Volkswagen owns or has controlling interests in three commercial truck operations: besides its own, VW began buying shares in Sweden's Scania in 2000 and now controls 89.2 percent of its shares and 62.6 percent of its capital, then bought into Germany's Man in 2006 - in order to prevent Man from trying to take over Scania - and now owns 75 percent of it. The car company has managed to work out 200 million euros in savings, but believes it can unlock a total of 650 million euros in savings if it takes outright control of Scania and can spread more common parts among the three divisions.

It has proposed a 6.7-billion-euro ($9.2 billion) buyout, but according to a Bloomberg report, Scania's minority investors don't appear inclined to the deal. Although effectively controlled by VW, Scania is an independently-listed Swedish company, and a profitable one at that: in the January-September 2013 period its operating profit was 9.4 percent compared to Man's 0.4 percent. Some of the other shareholders believe that Scania is better off on its own and will not approve the deal, some have asked an auditor to look into the potential conflict of interest between VW and Man, while some are willing to examine the deal and "make an evaluation based on what a long-term owner finds is good," which might not be just "the stock market price plus a few percent." The buyout will only be official assuming VW can reach the 90-percent share threshold that Swedish law mandates for a squeeze-out.

Many of the arguments against boil down to investors believing that Scania's Swedishness and unique offerings are what keep it profitable, and ownership by the German car company will kill that. (Have we heard that somewhere before?) If Volkswagen can buy that additional 0.8-percent share in Scania, perhaps its buyout wrangling with Man will give it an idea of what it's in for: "dozens" of minority investors in the German truckmaker have filed cases against VW, seeking higher prices for their shares. It is likely only to delay the inevitable, though. If VW is really going to compete with Daimler and Volvo in the truck market, it has to get the size, clout and savings to do so.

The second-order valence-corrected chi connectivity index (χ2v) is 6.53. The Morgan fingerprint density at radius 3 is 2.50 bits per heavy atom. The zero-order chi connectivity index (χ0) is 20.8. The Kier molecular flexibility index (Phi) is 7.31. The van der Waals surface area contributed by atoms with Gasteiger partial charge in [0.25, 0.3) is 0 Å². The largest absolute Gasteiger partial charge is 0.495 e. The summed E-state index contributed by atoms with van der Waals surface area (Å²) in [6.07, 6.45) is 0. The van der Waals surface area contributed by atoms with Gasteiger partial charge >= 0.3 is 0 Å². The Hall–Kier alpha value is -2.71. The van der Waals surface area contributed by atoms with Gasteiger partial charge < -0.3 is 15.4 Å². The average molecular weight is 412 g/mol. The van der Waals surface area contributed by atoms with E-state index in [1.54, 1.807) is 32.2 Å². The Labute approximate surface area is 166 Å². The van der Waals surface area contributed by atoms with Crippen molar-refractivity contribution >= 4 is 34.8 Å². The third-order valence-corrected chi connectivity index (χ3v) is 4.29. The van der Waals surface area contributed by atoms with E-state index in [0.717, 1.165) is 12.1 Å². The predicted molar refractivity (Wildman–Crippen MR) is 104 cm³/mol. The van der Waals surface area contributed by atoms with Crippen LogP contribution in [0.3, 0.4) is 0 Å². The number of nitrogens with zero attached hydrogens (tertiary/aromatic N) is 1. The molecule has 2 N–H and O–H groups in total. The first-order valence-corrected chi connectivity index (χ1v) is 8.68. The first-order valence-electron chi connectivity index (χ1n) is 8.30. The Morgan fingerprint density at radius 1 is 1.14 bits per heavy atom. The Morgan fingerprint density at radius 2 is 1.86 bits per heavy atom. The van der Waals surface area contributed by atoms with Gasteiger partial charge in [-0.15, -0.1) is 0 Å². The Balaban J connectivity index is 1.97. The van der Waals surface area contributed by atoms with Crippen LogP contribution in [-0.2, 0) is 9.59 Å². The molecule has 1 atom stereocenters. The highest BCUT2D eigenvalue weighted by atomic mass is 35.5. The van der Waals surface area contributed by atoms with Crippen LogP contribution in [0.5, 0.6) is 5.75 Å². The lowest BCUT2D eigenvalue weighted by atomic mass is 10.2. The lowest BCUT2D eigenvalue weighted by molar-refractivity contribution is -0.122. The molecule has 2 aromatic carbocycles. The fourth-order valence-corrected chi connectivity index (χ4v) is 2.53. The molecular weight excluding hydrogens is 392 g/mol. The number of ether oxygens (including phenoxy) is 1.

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    • 1 Second Ago
  • 8 Comments
      Ricky
      • 11 Months Ago
      Its not "Man", but rather "MAN", and should be pronounced as "Em-Aye-En"... Just some Euro trivia.
      billj
      • 11 Months Ago
      thats still 8 Billion less than Whatsapp, unbelievable.
      summazooma
      • 11 Months Ago
      SAAB Scania was the merged operations of cars (and airplanes) & trucks from 1968 and the 90s. SAABs turbo expertise arguably came from Scania. It would be a shame for Scania to lose its autonomy though its also doubtful that a regional power (without a protected market) could survive in the cross hairs of a competitor like VW.
      summazooma
      • 11 Months Ago
      Also, important to note that Volvo trucks also claim a Swedishness in trucks... How much room for the two? I see both trucks in Korea in significant numbers so maybe there is? Probably better if they were involved with a company not strong in their realms (Navistar?)
      Daniel
      • 11 Months Ago
      Screw Whatsapp, I would have bought Scania
      Aurio Salimonne
      • 11 Months Ago
      Why VW never got the Ssab name and build a new Saab? (I guess to much hassle from GM) they been with Scania for a long time and good for them to finally merge the whole company and keep the red Griffith safe from china,glad Tata own the Rover name at least!